Meantime, a real fear arose about the possibility that the United States was losing its technical edge or at least parity in military aviation because the major European powers were conducting aeronautical R&D on a wartime footing. Lindbergh again expressed his distress at advances in European aeronautics to the NACA’s Joseph S. Ames in November 1938:
Germany’s aviation progress is as rapid as ever. Her [sic] production facilities are tremendous and new factories are still being built. Germany is ever today as supreme in the air as England is at sea, and I see no sign of any other nation in Europe catching up to her. I believe we should accept the fact that Germany will continue to be the leading country in Europe in aviation. She will be the leading country in the world if we do not increase our own rate of development. Even now Germany is far ahead of us in military aviation. When she turns her present resources to the field of commercial aviation, we will have a competition such as we have never experienced in the past….the present quality of German military planes indicates what we may look forward to in the future, and necessitates our devoting much more effort to our own aviation development if we are to keep pace. To give some idea of the development which is going on there, I think I need only mention the fact that the German engineers are now thinking of speeds in the vicinity of 800 kilometres per hour at critical altitude for service airplanes. Their latest bombers are now flying at more than 500 kilometres per hour. It is really necessary to visit Germany and to see the development at first hand in order to fully realize its magnitude.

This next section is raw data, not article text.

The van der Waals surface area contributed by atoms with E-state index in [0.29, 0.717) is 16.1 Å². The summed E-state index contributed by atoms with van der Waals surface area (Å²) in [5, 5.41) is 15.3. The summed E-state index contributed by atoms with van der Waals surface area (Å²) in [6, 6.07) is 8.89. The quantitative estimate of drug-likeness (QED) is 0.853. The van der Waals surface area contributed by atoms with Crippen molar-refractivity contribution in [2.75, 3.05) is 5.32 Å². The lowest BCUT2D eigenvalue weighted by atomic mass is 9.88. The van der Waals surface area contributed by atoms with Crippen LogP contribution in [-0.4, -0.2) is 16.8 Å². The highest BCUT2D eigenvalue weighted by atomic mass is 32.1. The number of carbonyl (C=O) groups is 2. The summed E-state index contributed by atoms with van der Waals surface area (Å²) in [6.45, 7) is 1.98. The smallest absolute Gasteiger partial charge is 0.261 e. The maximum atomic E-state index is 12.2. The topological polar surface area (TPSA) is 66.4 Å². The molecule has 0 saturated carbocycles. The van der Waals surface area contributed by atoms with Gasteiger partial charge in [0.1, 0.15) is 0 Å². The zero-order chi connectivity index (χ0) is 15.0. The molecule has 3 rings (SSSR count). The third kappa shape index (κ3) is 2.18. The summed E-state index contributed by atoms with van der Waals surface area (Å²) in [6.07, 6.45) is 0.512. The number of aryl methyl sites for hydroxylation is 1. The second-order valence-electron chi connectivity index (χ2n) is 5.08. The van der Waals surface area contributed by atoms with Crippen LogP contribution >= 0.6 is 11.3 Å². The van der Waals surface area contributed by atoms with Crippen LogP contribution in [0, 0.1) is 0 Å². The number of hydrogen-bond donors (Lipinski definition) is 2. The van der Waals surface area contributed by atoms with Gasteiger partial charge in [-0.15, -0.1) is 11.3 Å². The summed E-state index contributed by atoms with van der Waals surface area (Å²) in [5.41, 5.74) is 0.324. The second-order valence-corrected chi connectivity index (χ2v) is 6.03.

Lindbergh continued to harp on these advances in German aeronautics and to urge the NACA to redouble efforts to recapture the lead in aeronautical research and development, especially in relationship to its need to emphasize aircraft propulsion.
This set the stage for the creation of two additional NACA facilities formed in 1940 and 1941, these became the Ames Research Center near San Francisco, California, and the Glenn Research Center in Cleveland, Ohio.